“The approach of social work education is advantageous because it is not dictated by quantitative data alone, but urges students to assess—and often to marry—both quantitative and qualitative data in order to understand and communicate about human experience and to make more informed decisions,” Hurlburt said. As such, social work PhD programs frequently utilize broader lenses and perspectives through which to understand the various factors that create societal inequity and injustice.
What a Strong Social Work PhD Candidate Looks Like
Competitive PhD applicants arrive with many different kinds of backgrounds. Strong academics, direct work and volunteer experience around social issues, strong letters of recommendation, and a sense of direction and purpose with respect to issues that are central to the social work discipline are all important parts of a PhD application. Competitive PhD program applicants often also have prior research or policy experience, both of which indicate a demonstrated interest in pursuing a scholarship-focused career path. If a candidate has spent time participating in research, they often have a clearer understanding of how a PhD will be of value to them in their careers.
To be considered for acceptance into the PhD program at the USC Suzanne Dworak-Peck School of Social Work, “what matters a clear dedication to solving complex social issues combined with a track record of experience that matches that dedication,” Hurlburt said. While the majority of PhD candidates already hold an MSW degree, around 20 percent do not. The selection process for entry is competitive and emphasizes the candidate’s background as well as the fit with mentors on the faculty. Preferential treatment is not granted to students from any specific schools or universities.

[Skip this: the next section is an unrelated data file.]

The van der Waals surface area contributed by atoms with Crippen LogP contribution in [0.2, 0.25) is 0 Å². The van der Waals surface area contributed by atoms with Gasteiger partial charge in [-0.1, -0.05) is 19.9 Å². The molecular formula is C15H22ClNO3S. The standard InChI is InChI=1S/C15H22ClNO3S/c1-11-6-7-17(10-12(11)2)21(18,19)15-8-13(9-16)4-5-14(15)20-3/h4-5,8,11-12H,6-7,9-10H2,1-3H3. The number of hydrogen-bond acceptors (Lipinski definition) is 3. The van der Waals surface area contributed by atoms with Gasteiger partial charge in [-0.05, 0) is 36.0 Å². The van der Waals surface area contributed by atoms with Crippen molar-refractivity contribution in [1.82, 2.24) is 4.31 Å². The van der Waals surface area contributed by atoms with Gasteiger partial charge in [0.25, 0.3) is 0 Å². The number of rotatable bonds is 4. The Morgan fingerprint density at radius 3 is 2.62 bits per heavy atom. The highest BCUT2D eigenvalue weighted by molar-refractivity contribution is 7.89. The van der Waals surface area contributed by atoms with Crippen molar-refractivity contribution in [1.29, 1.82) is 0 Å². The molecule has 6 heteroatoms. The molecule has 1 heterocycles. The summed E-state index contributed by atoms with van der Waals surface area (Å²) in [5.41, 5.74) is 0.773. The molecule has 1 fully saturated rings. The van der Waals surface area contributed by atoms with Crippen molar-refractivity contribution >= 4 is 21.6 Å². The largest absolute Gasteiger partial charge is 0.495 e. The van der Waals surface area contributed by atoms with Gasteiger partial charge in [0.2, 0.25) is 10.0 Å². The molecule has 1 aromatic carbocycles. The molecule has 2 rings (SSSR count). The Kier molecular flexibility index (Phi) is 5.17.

What Makes the USC Social Work PhD Program Unique
Established in 1953, the doctoral program at the USC Suzanne Dworak-Peck School of Social Work is the oldest of its kind in the western United States. Today, six to eight students are accepted into the program each year.
One thing that sets this program apart from others is that instead of receiving grant funding to study with a particular faculty member, doctoral students receive a stipend that allows them to establish mentorships or conduct research with a range of faculty members and other student colleagues.
“There are few places like USC when it comes to the number of research opportunities available to students both within the school of social work and across other departments,” Hurlburt said. The USC Suzanne Dworak-Peck School of Social Work prides itself on employing faculty from a variety of backgrounds, including social work, psychology, sociology, public health and anthropology—all of whom serve as resources for students with varied research interests.
“USC offers a highly flexible, student-centered approach to social work education. Our goal is to provide PhD students with as many opportunities as possible to enrich their knowledge and expand their experiences,” Hurlburt said.
To reference the work of our faculty online, we ask that you directly quote their work where possible and attribute it to "FACULTY NAME, a professor in the USC Suzanne Dworak-Peck School of Social Work” (LINK: https://dworakpeck.usc.edu)